Take your point about the setting for flats being immaterial.. except that if going the dark flat route the settings do need to match the light flat. If I understand thins right. (Maybe not!)

I've read a few thread about using bias frames and one view (from a guy who seems to know his stuff) is that the offsets can be variable and don't work as well as dark flats - if I understand it correctly. That said, you clearly also know your stuff, so I'm happy to take your word for it.

However, are you saying that the offset is automatically added to the (light) flat when doing the capture using the flats capture tool?

That would mean when doing calibration and stacking, all thats needed is the lights , the (light) master flat created by SC, and the appropriate darks/masterdark, correct?

Edit: just realised there is a tick box for adding offset to the flat. But still not sure if adding offset to the light flat means no offset frame is needed when stacking? I though an offset was used to correct the lights, but a dark flat was an alternative. Maybe I have this in a muddle.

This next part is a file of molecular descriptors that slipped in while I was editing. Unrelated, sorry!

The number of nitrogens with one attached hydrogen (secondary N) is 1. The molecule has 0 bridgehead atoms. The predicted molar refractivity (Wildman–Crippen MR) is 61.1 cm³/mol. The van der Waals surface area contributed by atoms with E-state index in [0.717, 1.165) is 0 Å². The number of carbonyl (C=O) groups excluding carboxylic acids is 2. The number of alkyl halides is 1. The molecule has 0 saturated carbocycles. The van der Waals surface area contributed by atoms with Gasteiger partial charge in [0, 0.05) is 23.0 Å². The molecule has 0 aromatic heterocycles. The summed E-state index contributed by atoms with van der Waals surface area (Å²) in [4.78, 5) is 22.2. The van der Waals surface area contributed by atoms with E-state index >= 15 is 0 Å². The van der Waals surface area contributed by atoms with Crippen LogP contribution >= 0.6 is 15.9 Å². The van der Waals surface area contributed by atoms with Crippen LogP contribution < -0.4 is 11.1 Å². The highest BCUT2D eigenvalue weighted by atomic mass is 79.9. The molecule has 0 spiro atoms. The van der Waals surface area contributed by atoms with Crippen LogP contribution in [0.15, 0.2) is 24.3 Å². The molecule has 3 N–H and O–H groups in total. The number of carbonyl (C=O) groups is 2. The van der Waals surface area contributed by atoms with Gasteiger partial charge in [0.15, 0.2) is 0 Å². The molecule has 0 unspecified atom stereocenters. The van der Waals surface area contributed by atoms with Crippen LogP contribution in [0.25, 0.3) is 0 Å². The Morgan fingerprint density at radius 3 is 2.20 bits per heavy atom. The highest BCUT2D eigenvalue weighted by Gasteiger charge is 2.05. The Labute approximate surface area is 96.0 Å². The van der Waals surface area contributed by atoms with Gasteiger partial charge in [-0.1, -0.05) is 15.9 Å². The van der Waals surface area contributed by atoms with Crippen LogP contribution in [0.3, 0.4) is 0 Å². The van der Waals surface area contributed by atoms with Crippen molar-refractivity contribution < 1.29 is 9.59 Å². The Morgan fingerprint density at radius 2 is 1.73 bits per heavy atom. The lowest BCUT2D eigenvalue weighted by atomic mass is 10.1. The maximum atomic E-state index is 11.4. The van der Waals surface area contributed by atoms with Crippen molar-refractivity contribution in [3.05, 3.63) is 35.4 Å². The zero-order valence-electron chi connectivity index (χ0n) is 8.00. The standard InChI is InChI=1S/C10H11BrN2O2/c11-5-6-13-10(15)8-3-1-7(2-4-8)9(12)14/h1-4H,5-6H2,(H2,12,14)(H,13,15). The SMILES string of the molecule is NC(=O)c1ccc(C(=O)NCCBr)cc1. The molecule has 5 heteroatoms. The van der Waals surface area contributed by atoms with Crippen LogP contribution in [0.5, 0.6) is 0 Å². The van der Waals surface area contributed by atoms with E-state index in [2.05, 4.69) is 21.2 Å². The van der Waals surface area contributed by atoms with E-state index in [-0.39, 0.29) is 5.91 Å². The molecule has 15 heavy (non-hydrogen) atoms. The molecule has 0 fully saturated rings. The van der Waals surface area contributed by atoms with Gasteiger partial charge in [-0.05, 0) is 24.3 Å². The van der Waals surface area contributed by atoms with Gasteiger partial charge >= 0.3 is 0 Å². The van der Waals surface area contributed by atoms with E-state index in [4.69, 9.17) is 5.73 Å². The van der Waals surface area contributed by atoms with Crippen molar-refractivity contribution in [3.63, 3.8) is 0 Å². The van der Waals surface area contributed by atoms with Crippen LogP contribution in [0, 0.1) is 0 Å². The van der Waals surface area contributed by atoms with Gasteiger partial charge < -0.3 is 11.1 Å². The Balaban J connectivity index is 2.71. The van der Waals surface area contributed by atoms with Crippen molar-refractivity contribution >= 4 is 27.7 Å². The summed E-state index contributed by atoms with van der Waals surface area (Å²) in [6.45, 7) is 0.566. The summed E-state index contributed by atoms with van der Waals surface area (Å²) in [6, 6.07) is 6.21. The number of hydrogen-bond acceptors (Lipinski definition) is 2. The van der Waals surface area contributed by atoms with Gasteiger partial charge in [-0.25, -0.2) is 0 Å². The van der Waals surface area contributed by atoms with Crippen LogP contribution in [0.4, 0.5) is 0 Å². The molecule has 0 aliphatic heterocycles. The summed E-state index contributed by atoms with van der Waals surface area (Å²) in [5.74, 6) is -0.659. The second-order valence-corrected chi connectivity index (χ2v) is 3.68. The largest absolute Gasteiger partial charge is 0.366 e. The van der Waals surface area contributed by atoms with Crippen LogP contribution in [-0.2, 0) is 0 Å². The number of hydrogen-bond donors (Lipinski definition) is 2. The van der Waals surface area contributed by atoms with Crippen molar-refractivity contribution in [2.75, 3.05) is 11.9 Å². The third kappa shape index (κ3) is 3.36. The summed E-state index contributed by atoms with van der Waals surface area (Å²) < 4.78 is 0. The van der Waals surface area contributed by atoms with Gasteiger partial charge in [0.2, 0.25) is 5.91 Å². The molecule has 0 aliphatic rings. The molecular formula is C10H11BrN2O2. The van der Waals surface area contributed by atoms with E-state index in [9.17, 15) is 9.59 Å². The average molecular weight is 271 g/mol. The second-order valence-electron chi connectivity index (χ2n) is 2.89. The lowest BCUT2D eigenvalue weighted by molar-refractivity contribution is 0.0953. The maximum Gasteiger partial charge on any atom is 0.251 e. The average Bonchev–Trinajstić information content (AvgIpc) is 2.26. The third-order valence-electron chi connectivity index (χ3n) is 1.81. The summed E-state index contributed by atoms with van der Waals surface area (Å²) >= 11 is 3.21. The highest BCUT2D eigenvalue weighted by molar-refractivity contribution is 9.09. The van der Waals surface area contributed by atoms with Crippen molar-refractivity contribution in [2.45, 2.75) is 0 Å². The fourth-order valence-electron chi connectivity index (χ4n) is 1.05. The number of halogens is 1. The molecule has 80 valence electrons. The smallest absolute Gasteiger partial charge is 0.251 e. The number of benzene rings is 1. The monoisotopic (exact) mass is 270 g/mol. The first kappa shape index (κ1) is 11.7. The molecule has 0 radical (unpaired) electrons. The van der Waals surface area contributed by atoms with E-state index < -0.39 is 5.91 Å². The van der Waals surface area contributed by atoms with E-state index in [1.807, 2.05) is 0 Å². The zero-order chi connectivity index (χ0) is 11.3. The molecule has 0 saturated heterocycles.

Also on another thread you said:

"SharpCap already has the option to capture and subtract bias frames when creating flat frames. The bias frames are just short exposure flats that help remove the offset level from the calculated flat field correction. In my opinion, providing your flat frame exposures are less than one second, there is no point in taking true dark flats when capturing flat frames – the amount of thermal noise building up in a CMOS camera in some one second exposure is really not worth worrying about, particularly at low gains."

Apologies - I should have read this first as it makes the point about the tick box for the offset in the flat capture. However when I try and take flats < 1 second, I get banding artifacts, so I've been using a diffuser and taking exposures more like 2-8 seconds, depending on the filter.

The reason I'm getting stressed about it is that 2 years after getting my ASI1600 I'm still really struggling with artifacts on my flats, but only on lower gain. I'm fine with higher gain and narrowband. But that's going to muddy this thread so I'll post a separate thread on that.